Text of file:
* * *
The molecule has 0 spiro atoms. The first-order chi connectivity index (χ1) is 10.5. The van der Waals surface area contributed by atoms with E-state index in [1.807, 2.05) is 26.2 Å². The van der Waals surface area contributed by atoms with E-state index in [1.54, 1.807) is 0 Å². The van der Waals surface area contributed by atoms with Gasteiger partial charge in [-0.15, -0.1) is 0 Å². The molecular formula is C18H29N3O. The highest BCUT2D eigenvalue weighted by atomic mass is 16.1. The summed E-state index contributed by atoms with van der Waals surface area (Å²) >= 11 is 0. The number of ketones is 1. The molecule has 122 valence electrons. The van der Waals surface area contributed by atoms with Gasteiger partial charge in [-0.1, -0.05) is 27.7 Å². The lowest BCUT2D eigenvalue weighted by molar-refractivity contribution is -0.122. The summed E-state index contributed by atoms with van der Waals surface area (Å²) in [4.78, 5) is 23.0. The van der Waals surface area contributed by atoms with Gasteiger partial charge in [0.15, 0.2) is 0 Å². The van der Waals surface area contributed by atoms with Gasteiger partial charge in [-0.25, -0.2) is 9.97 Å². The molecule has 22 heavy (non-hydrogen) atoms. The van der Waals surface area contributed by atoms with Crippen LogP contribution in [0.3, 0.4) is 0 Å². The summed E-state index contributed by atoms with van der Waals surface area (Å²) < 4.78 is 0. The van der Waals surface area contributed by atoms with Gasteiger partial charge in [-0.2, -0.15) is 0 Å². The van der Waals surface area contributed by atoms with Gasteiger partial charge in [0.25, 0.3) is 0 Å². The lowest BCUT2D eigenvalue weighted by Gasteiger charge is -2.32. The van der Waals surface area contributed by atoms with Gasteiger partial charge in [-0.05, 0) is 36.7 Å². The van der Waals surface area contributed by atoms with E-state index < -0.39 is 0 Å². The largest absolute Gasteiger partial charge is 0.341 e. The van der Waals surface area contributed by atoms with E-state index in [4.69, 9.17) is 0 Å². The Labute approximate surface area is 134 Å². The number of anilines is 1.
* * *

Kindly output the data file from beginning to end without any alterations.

The molecule has 0 spiro atoms. The first-order chi connectivity index (χ1) is 10.5. The van der Waals surface area contributed by atoms with E-state index in [1.807, 2.05) is 26.2 Å². The van der Waals surface area contributed by atoms with E-state index in [1.54, 1.807) is 0 Å². The van der Waals surface area contributed by atoms with Gasteiger partial charge in [-0.15, -0.1) is 0 Å². The molecular formula is C18H29N3O. The highest BCUT2D eigenvalue weighted by atomic mass is 16.1. The summed E-state index contributed by atoms with van der Waals surface area (Å²) >= 11 is 0. The number of ketones is 1. The molecule has 122 valence electrons. The van der Waals surface area contributed by atoms with Gasteiger partial charge in [-0.1, -0.05) is 27.7 Å². The lowest BCUT2D eigenvalue weighted by molar-refractivity contribution is -0.122. The summed E-state index contributed by atoms with van der Waals surface area (Å²) in [4.78, 5) is 23.0. The van der Waals surface area contributed by atoms with Gasteiger partial charge in [0.15, 0.2) is 0 Å². The van der Waals surface area contributed by atoms with Gasteiger partial charge in [-0.25, -0.2) is 9.97 Å². The molecule has 22 heavy (non-hydrogen) atoms. The van der Waals surface area contributed by atoms with Crippen LogP contribution in [0.3, 0.4) is 0 Å². The summed E-state index contributed by atoms with van der Waals surface area (Å²) < 4.78 is 0. The van der Waals surface area contributed by atoms with Gasteiger partial charge in [-0.2, -0.15) is 0 Å². The van der Waals surface area contributed by atoms with Gasteiger partial charge in [0.25, 0.3) is 0 Å². The lowest BCUT2D eigenvalue weighted by Gasteiger charge is -2.32. The van der Waals surface area contributed by atoms with Gasteiger partial charge in [-0.05, 0) is 36.7 Å². The van der Waals surface area contributed by atoms with E-state index < -0.39 is 0 Å². The largest absolute Gasteiger partial charge is 0.341 e. The van der Waals surface area contributed by atoms with E-state index in [4.69, 9.17) is 0 Å². The Labute approximate surface area is 134 Å². The number of anilines is 1.